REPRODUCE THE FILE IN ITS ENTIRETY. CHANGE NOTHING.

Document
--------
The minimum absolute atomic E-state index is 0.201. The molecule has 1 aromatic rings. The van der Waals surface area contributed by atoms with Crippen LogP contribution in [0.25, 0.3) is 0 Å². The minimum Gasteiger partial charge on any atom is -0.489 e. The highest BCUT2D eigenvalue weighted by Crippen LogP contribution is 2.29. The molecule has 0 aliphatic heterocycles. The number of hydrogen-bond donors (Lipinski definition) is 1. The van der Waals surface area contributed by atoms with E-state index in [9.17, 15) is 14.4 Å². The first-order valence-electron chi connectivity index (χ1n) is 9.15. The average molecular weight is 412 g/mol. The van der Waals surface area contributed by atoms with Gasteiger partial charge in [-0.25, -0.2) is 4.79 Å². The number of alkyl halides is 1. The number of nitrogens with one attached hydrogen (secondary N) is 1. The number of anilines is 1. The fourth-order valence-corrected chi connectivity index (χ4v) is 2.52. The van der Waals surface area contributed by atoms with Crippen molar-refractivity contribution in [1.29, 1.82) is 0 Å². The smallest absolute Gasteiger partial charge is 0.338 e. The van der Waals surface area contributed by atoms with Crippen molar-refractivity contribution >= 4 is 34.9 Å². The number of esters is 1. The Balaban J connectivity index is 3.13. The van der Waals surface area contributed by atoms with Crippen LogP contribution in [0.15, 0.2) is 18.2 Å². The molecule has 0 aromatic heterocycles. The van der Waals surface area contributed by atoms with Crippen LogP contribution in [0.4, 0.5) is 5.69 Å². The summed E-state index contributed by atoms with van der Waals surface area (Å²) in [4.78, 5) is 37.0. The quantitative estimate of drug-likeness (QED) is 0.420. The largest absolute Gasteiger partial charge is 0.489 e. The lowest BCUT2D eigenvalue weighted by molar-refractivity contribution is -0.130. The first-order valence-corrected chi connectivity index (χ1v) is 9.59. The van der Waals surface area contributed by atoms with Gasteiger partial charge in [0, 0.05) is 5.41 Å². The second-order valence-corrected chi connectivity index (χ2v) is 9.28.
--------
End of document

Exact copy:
The minimum absolute atomic E-state index is 0.201. The molecule has 1 aromatic rings. The van der Waals surface area contributed by atoms with Crippen LogP contribution in [0.25, 0.3) is 0 Å². The minimum Gasteiger partial charge on any atom is -0.489 e. The highest BCUT2D eigenvalue weighted by Crippen LogP contribution is 2.29. The molecule has 0 aliphatic heterocycles. The number of hydrogen-bond donors (Lipinski definition) is 1. The van der Waals surface area contributed by atoms with E-state index in [9.17, 15) is 14.4 Å². The first-order valence-electron chi connectivity index (χ1n) is 9.15. The average molecular weight is 412 g/mol. The van der Waals surface area contributed by atoms with Gasteiger partial charge in [-0.25, -0.2) is 4.79 Å². The number of alkyl halides is 1. The number of nitrogens with one attached hydrogen (secondary N) is 1. The number of anilines is 1. The fourth-order valence-corrected chi connectivity index (χ4v) is 2.52. The van der Waals surface area contributed by atoms with Crippen molar-refractivity contribution in [1.29, 1.82) is 0 Å². The smallest absolute Gasteiger partial charge is 0.338 e. The van der Waals surface area contributed by atoms with Crippen molar-refractivity contribution >= 4 is 34.9 Å². The number of esters is 1. The Balaban J connectivity index is 3.13. The van der Waals surface area contributed by atoms with Crippen LogP contribution in [0.15, 0.2) is 18.2 Å². The molecule has 0 aromatic heterocycles. The van der Waals surface area contributed by atoms with Crippen LogP contribution in [0.4, 0.5) is 5.69 Å². The summed E-state index contributed by atoms with van der Waals surface area (Å²) in [4.78, 5) is 37.0. The quantitative estimate of drug-likeness (QED) is 0.420. The largest absolute Gasteiger partial charge is 0.489 e. The lowest BCUT2D eigenvalue weighted by molar-refractivity contribution is -0.130. The first-order valence-corrected chi connectivity index (χ1v) is 9.59. The van der Waals surface area contributed by atoms with Gasteiger partial charge in [0, 0.05) is 5.41 Å². The second-order valence-corrected chi connectivity index (χ2v) is 9.28.